Open Furniture Month


Open Furniture Month

Furniture-Making in the Paris Arsenal, 1750-1800

Have you ever wanted to peer inside the furniture at the Wallace Collection?

This February, Open Furniture Month will offer you the opportunity to admire, inside and out, the works of four of the greatest cabinetmakers of the eighteenth century: Jean-François Oeben, Jean-Henri Riesener, Jean-François Leleu and Bernard Molitor. All of them worked in the Paris Arsenal, a privileged area of production outside guild rules next to the Bastille, and made magnificent pieces of furniture. Several can be found at the Wallace Collection.

Join us this February for a series of free talks exploring their fine decoration, beautiful interiors and secret drawers, as well as the professional, creative and personal relationships of the craftsmen who created them.

Gallery Trail

Follow our Gallery Trail below to find out more about some of the most spectacular pieces of furniture produced in the Paris Arsenal, now on display at the Wallace Collection. Printed trails are also available at the entrance.

Writing and toilet table, c. 1763 – 4. Workshop of Jean-François Oeben

The floral and geometric marquetry on this table, and its ingenious engineering, are all characteristic of Oeben's workshop. He was renowned for creating small, multi-functional pieces of furniture.

Worktable, c. 1760 – 4, Attributed to Jean-François Leleu

This worktable has an Oeben stamp and is of a model he created. However, its floral marquetry resembles the work of Leleu. It is possible that he worked on the table whilst he was in Oeben’s workshop, or that it was finished by him after his master’s death in 1763. Such a table would have allowed fashionable members of Parisian society to practise sewing and other leisurely activities by providing a cupboard for storing fabrics, sewing implements or even books, as well as two shelves on which to place needlework. The Sèvres porcelain dish and plaques were added in the nineteenth century, probably in France.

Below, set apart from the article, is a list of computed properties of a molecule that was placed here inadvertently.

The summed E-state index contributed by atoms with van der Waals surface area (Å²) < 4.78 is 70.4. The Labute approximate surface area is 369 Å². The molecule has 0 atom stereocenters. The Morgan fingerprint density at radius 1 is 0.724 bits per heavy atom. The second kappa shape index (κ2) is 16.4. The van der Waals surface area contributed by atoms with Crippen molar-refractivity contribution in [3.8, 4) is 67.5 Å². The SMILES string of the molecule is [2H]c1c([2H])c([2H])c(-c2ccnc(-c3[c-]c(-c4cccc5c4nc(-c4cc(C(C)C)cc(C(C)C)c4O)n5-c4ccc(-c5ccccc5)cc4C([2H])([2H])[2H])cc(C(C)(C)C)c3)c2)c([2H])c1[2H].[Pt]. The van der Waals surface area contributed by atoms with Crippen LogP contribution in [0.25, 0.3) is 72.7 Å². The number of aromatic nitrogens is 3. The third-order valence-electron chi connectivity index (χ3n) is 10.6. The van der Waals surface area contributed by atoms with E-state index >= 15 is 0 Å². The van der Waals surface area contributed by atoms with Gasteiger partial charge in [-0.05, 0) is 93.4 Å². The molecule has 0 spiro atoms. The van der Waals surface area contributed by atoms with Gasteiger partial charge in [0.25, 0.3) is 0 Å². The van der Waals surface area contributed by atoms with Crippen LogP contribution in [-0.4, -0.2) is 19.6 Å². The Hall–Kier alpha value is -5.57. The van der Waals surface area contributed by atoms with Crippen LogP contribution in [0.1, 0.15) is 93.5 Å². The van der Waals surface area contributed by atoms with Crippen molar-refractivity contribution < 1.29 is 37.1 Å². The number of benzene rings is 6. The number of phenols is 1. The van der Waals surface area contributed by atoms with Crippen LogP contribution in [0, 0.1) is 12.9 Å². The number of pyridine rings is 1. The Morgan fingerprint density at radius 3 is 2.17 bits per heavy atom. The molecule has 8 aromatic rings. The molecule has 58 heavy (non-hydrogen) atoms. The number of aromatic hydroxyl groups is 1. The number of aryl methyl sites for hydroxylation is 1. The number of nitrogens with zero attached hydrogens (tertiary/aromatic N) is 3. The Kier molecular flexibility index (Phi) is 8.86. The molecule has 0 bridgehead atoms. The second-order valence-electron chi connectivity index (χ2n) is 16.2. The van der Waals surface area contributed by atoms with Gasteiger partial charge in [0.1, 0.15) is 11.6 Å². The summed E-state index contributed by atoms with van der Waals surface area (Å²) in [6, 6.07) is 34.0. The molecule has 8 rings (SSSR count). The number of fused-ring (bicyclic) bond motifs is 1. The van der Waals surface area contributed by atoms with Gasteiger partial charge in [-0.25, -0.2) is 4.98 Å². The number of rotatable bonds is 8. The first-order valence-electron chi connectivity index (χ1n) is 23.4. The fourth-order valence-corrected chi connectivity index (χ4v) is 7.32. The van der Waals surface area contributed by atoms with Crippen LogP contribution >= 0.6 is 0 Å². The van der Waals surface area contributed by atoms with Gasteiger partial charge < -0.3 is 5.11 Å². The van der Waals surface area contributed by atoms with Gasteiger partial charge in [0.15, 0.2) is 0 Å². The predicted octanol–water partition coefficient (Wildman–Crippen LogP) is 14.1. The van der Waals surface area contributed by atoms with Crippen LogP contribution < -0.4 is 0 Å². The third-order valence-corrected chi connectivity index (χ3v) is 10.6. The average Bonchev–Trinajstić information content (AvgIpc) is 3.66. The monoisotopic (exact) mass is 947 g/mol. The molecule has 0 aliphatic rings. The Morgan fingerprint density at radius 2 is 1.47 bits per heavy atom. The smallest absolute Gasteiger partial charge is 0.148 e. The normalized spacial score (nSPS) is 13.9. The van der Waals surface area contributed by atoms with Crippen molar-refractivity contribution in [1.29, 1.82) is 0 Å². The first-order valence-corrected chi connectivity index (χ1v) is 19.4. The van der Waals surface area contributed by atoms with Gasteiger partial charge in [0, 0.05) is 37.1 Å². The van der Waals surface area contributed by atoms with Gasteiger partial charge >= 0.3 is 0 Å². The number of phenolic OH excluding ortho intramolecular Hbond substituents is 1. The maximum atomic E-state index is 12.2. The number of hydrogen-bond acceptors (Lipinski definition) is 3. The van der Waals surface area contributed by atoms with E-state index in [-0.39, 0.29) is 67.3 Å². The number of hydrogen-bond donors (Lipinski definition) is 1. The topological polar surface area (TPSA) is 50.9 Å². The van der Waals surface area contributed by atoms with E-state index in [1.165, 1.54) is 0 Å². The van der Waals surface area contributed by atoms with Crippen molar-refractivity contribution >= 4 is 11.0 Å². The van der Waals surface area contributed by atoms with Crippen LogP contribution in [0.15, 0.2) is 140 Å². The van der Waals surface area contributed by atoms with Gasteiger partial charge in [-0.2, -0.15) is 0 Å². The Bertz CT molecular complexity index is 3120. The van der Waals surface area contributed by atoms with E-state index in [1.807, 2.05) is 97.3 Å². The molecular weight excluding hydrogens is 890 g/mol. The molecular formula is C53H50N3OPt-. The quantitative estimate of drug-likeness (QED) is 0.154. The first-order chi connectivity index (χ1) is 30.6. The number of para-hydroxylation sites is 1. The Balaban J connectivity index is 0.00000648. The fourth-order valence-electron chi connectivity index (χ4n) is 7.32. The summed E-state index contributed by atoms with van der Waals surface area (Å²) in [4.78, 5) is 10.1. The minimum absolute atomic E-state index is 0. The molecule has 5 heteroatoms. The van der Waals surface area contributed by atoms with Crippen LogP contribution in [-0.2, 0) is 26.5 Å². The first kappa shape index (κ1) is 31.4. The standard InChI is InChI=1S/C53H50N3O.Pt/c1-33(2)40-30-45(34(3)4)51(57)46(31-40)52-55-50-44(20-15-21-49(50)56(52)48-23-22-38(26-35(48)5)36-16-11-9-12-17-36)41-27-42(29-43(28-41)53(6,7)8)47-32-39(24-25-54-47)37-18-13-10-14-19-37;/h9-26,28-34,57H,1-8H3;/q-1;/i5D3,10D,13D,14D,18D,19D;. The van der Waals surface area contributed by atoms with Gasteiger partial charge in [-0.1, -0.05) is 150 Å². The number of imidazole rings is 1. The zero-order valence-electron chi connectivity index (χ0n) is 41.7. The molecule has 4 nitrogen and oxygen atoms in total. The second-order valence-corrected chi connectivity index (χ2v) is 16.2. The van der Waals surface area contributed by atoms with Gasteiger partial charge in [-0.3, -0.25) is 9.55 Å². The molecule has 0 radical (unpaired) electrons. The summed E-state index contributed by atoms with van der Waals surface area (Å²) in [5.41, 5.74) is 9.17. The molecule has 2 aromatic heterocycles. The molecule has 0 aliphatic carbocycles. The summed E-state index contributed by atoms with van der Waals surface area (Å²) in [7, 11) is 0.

Worktable, c. 1765. Attributed to Jean-Henri Riesener

Like the previous table, this demonstrates the influence of Oeben’s design on cabinetmakers who began their careers in his workshop. Although it is after a model he created, it was likely made by Riesener, based on the style of marquetry which is more naturalistic than that of Oeben. The feet of the table have Greek key-shaped mounts. Their heavy appearance is in the goût grec, an early iteration of the French neoclassical style.

Fall-front desk, c. 1772. Jean-François Leleu

Leleu left Oeben’s workshop shortly after Oeben’s death and founded his own. He gained the patronage of the prince of Condé and supplied furniture to the Palais Bourbon between 1772 and 1777. Although the original owner of this piece remains unknown, the marquetry basket of flowers and trellis-work, as well as the gilt-bronze frieze, are the same as those found on a chest-of-drawers delivered by Leleu to the prince’s bedroom in 1772.

Writing table, c. 1774 – 6. Jean-François Leleu

This elegant table dates to the period during which Leleu delivered furniture to the Palais Bourbon, but is of a much lighter form than that intended for the prince. It was designed for reading and letter writing, which were popular eighteenth-century pastimes. This is suggested by a reading stand and compartments for storing books, papers and writing implements.

Toilet table, c. 1788 – 90. Bernard Molitor

Bernard Molitor was born in current-day Luxembourg. By 1778 he was based in the Arsenal in Paris, where he may have spent some time working with Riesener. He supplied a parquetry floor to Marie-Antoinette at Fontainebleau in 1787, and soon after created this sumptuous toilet table. The table top is decorated with an elaborate marquetry box which contains a conch shell and various seaweeds.

Fall-front desk, c. 1790. Attributed to Bernard Molitor

In the years leading up to the French Revolution, the taste for marquetry was gradually replaced by that for plain mahogany veneers. On this desk, the rich mahogany provides a foil to the sumptuous mounts.

Some, such as the floral swags in the frieze and the rosettes on the doors, echo those mounts found on Riesener’s furniture. Certain aspects of the desk, like the fluted columns, pre-empt Empire-style furniture which Molitor later produced for Napoleon.

Gallery Talks

Join us this February for a series of free talks exploring the works of four of the greatest cabinetmakers of the eighteenth century.

Monday 10 February

Jean-François Oeben and his Furniture Workshop
Helen Jacobsen, Senior Curator

Tuesday 18 February

Opening Marie-Antoinette’s Secretaire
Alexander Collins, Riesener Project Leverhulme Fellow

Wednesday 19 February

Eighteenth-Century Cabinetmakers in the Paris Arsenal
Alexander Collins, Riesener Project Leverhulme Fellow

Friday 28 February

Eighteenth-Century Cabinetmakers in the Paris Arsenal
Alexander Collins, Riesener Project Leverhulme Fellow